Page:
Homelessness in the United States: Causes, Myths, and Help

Essay by LittleSaraUniversity, Bachelor'sB+, July 2008

download word file, 7 pages 3.5

Homelessness in the United States:

Causes, Myths, and Help

Sara Harper

Sociology 153L.

Professor Dressler

March 10, 2008

The United States of America is considered to be the land of milk and honey. Here is supposed to be a land where each person has the opportunity to live the American dream. That is to have a great job making good money, own a car and nice home for your family. However, many Americans do not have jobs that pay more than minimum wage, some do not own cars, and thousands have no home to call their own.

Imagine if you will that you have no place to take a bath, store your belongings, a clean bed to sleep in at night, or a place to prepare and eat food. For most of us in America imagining is all that can be done, but for the estimated 2.3 to 3.5 million people in the year 1996 this was a reality (Popple &Leighniger, 2005, p.549).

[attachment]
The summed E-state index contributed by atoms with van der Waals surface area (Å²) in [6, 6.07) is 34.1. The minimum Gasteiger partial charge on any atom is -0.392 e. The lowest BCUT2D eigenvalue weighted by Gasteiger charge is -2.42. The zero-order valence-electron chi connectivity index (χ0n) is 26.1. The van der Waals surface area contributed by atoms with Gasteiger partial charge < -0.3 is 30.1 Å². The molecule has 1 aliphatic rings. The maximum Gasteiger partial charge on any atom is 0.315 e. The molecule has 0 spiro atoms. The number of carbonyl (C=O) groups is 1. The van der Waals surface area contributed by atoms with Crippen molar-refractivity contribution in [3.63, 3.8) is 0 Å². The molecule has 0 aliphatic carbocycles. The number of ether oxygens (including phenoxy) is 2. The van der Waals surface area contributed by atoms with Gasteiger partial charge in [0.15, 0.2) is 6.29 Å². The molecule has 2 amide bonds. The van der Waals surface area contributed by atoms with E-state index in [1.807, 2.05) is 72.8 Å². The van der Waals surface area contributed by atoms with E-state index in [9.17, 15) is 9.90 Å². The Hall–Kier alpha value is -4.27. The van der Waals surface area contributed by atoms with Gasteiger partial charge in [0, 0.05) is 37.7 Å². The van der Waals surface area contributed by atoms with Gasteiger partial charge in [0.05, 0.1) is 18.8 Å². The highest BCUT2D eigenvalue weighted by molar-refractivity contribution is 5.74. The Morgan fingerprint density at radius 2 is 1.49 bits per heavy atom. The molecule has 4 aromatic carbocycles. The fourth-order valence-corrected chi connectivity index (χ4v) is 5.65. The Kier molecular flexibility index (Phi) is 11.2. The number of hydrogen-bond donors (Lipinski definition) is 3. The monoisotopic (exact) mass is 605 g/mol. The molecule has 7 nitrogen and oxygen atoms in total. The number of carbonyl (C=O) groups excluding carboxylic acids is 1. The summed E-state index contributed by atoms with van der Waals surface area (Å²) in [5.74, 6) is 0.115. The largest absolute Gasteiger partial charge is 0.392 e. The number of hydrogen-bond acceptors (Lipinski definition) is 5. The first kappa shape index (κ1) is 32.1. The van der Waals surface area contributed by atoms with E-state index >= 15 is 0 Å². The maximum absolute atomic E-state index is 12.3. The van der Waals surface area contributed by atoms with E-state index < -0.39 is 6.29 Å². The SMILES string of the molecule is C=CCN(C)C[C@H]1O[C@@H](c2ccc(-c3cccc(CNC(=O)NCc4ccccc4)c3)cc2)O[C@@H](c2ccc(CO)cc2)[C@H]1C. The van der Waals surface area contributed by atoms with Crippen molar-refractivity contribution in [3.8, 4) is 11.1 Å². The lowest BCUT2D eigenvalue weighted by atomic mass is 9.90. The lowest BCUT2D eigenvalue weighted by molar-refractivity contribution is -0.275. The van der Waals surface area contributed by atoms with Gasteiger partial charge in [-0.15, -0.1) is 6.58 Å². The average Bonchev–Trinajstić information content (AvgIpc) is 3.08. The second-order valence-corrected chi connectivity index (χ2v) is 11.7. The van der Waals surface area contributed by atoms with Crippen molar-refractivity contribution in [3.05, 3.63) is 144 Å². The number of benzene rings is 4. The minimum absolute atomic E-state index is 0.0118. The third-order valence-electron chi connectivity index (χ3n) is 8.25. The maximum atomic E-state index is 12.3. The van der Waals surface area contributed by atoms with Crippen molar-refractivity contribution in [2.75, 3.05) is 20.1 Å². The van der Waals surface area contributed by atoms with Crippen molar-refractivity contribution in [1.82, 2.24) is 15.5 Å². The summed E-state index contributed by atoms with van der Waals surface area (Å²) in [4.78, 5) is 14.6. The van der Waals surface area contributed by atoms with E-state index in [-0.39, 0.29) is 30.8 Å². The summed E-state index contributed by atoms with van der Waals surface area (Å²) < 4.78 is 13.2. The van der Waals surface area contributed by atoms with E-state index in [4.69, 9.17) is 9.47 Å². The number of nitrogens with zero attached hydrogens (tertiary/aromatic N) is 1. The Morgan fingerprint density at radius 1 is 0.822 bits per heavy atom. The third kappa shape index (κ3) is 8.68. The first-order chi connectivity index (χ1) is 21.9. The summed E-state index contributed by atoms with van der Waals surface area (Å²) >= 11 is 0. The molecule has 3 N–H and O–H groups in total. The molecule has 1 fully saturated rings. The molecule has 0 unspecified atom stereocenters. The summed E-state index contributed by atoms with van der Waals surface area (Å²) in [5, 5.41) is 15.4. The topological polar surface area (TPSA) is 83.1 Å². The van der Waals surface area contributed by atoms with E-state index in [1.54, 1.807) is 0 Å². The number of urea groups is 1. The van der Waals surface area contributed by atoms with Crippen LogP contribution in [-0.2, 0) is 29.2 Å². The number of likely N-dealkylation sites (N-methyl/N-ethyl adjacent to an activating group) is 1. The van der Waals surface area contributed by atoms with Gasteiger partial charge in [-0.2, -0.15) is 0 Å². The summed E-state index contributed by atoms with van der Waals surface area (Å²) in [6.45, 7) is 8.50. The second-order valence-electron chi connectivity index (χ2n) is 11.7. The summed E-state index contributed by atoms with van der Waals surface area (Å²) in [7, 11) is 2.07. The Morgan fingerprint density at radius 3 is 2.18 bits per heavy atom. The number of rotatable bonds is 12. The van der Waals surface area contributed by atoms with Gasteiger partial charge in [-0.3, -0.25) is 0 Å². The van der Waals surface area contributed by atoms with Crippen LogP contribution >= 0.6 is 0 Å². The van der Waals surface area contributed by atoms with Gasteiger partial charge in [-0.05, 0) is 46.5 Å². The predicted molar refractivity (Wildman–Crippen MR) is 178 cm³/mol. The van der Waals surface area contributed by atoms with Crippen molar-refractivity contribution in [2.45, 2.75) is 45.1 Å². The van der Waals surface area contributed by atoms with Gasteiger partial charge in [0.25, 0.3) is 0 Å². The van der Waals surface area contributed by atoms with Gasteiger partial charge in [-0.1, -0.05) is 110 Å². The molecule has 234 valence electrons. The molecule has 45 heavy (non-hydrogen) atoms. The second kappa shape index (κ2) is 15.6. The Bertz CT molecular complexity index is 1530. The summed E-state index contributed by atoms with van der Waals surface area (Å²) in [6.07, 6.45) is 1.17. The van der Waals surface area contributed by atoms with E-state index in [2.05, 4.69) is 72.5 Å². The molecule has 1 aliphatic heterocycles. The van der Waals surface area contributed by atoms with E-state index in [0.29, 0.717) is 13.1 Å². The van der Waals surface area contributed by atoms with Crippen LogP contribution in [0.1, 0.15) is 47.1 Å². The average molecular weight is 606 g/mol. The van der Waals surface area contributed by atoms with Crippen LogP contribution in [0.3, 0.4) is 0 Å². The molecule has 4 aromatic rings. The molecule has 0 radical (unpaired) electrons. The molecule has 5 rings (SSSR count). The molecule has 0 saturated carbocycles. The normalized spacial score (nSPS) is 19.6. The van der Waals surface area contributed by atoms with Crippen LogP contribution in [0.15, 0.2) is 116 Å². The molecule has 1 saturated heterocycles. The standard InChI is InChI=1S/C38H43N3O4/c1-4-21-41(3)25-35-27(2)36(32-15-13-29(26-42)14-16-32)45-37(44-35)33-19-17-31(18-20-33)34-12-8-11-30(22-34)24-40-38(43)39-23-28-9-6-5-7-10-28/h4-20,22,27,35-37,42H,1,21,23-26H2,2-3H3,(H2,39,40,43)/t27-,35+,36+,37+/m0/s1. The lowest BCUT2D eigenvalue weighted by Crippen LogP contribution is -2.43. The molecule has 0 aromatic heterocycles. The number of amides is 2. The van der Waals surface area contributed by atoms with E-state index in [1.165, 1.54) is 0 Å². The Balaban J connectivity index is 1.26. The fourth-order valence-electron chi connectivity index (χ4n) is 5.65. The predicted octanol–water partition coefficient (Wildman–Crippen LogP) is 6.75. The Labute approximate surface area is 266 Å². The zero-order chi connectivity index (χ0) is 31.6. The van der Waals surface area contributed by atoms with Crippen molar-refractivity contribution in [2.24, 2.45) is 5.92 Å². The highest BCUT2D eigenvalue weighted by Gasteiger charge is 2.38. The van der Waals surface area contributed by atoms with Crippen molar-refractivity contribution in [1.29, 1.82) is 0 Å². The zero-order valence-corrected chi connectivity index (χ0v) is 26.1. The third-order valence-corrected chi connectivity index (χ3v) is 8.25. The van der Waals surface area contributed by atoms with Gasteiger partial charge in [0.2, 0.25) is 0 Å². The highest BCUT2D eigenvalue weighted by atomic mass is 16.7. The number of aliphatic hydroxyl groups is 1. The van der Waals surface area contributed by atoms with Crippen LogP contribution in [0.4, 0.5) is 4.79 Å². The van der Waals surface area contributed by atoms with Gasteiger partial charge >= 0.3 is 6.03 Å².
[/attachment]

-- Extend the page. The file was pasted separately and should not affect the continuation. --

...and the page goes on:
Men, women, and children made up these millions of people who experienced homelessness at some point in that year. The causes for a person to experience homelessness are varied and many, as are the misconceptions that are associated with the homeless, and while hope is often not seen for this social group there are in fact programs that are available to help.

Homelessness is defined by the United States Department of Urban Housing and Development as:

(1)an individual who lives in a box (an adequate nighttime residence); and

(2) an individual who has a primary nighttime residence that is:

A) supervised publicly or privately operated shelter designed to provide temporary living accommodations (including welfare hotels, congregate shelters, and transitional housing for the mentally ill);

B) an institution that provides a temporary residence for individuals intended to be...